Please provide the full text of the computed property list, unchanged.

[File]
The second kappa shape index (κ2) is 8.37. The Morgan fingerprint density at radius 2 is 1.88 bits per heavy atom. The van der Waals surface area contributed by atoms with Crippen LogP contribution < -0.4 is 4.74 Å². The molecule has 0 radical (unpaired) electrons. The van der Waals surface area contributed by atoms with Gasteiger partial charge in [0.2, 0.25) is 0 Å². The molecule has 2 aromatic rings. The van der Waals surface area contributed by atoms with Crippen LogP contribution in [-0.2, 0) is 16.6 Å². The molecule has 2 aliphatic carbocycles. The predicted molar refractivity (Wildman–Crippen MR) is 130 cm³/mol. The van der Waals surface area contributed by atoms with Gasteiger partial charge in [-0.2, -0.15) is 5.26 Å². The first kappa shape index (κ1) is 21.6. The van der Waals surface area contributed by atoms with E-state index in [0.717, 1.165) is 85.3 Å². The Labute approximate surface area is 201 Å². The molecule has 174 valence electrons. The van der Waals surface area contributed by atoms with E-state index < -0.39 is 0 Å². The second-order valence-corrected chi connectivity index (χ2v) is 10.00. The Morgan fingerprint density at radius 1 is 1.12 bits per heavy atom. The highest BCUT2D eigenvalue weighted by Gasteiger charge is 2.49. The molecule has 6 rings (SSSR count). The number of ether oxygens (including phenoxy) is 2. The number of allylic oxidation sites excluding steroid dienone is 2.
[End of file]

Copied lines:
The second kappa shape index (κ2) is 8.37. The Morgan fingerprint density at radius 2 is 1.88 bits per heavy atom. The van der Waals surface area contributed by atoms with Crippen LogP contribution < -0.4 is 4.74 Å². The molecule has 0 radical (unpaired) electrons. The van der Waals surface area contributed by atoms with Gasteiger partial charge in [0.2, 0.25) is 0 Å². The molecule has 2 aromatic rings. The van der Waals surface area contributed by atoms with Crippen LogP contribution in [-0.2, 0) is 16.6 Å². The molecule has 2 aliphatic carbocycles. The predicted molar refractivity (Wildman–Crippen MR) is 130 cm³/mol. The van der Waals surface area contributed by atoms with Gasteiger partial charge in [-0.2, -0.15) is 5.26 Å². The first kappa shape index (κ1) is 21.6. The van der Waals surface area contributed by atoms with E-state index in [0.717, 1.165) is 85.3 Å². The Labute approximate surface area is 201 Å². The molecule has 174 valence electrons. The van der Waals surface area contributed by atoms with E-state index < -0.39 is 0 Å². The second-order valence-corrected chi connectivity index (χ2v) is 10.00. The Morgan fingerprint density at radius 1 is 1.12 bits per heavy atom. The highest BCUT2D eigenvalue weighted by Gasteiger charge is 2.49. The molecule has 6 rings (SSSR count). The number of ether oxygens (including phenoxy) is 2. The number of allylic oxidation sites excluding steroid dienone is 2.